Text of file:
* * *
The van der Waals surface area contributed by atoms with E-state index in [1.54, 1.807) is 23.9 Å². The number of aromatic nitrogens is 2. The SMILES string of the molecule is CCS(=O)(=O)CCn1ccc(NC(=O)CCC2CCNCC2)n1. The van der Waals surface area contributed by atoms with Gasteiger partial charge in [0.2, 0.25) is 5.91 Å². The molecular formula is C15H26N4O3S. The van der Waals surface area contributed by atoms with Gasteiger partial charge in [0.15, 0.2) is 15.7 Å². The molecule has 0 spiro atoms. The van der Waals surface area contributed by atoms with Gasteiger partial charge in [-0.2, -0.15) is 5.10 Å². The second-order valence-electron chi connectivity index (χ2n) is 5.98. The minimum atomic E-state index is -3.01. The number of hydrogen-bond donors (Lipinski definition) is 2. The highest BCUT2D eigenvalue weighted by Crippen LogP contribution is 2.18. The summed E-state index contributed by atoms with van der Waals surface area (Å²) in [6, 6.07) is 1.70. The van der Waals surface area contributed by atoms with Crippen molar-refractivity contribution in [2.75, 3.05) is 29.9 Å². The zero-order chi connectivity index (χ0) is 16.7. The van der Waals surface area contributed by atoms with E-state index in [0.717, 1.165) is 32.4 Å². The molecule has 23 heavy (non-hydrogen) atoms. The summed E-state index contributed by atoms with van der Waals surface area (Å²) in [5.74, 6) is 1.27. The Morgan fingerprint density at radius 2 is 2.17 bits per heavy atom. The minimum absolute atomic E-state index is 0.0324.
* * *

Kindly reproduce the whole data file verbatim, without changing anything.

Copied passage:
The van der Waals surface area contributed by atoms with E-state index in [1.54, 1.807) is 23.9 Å². The number of aromatic nitrogens is 2. The SMILES string of the molecule is CCS(=O)(=O)CCn1ccc(NC(=O)CCC2CCNCC2)n1. The van der Waals surface area contributed by atoms with Gasteiger partial charge in [0.2, 0.25) is 5.91 Å². The molecular formula is C15H26N4O3S. The van der Waals surface area contributed by atoms with Gasteiger partial charge in [0.15, 0.2) is 15.7 Å². The molecule has 0 spiro atoms. The van der Waals surface area contributed by atoms with Gasteiger partial charge in [-0.2, -0.15) is 5.10 Å². The second-order valence-electron chi connectivity index (χ2n) is 5.98. The minimum atomic E-state index is -3.01. The number of hydrogen-bond donors (Lipinski definition) is 2. The highest BCUT2D eigenvalue weighted by Crippen LogP contribution is 2.18. The summed E-state index contributed by atoms with van der Waals surface area (Å²) in [6, 6.07) is 1.70. The van der Waals surface area contributed by atoms with Crippen molar-refractivity contribution in [2.75, 3.05) is 29.9 Å². The zero-order chi connectivity index (χ0) is 16.7. The van der Waals surface area contributed by atoms with E-state index in [0.717, 1.165) is 32.4 Å². The molecule has 23 heavy (non-hydrogen) atoms. The summed E-state index contributed by atoms with van der Waals surface area (Å²) in [5.74, 6) is 1.27. The Morgan fingerprint density at radius 2 is 2.17 bits per heavy atom. The minimum absolute atomic E-state index is 0.0324.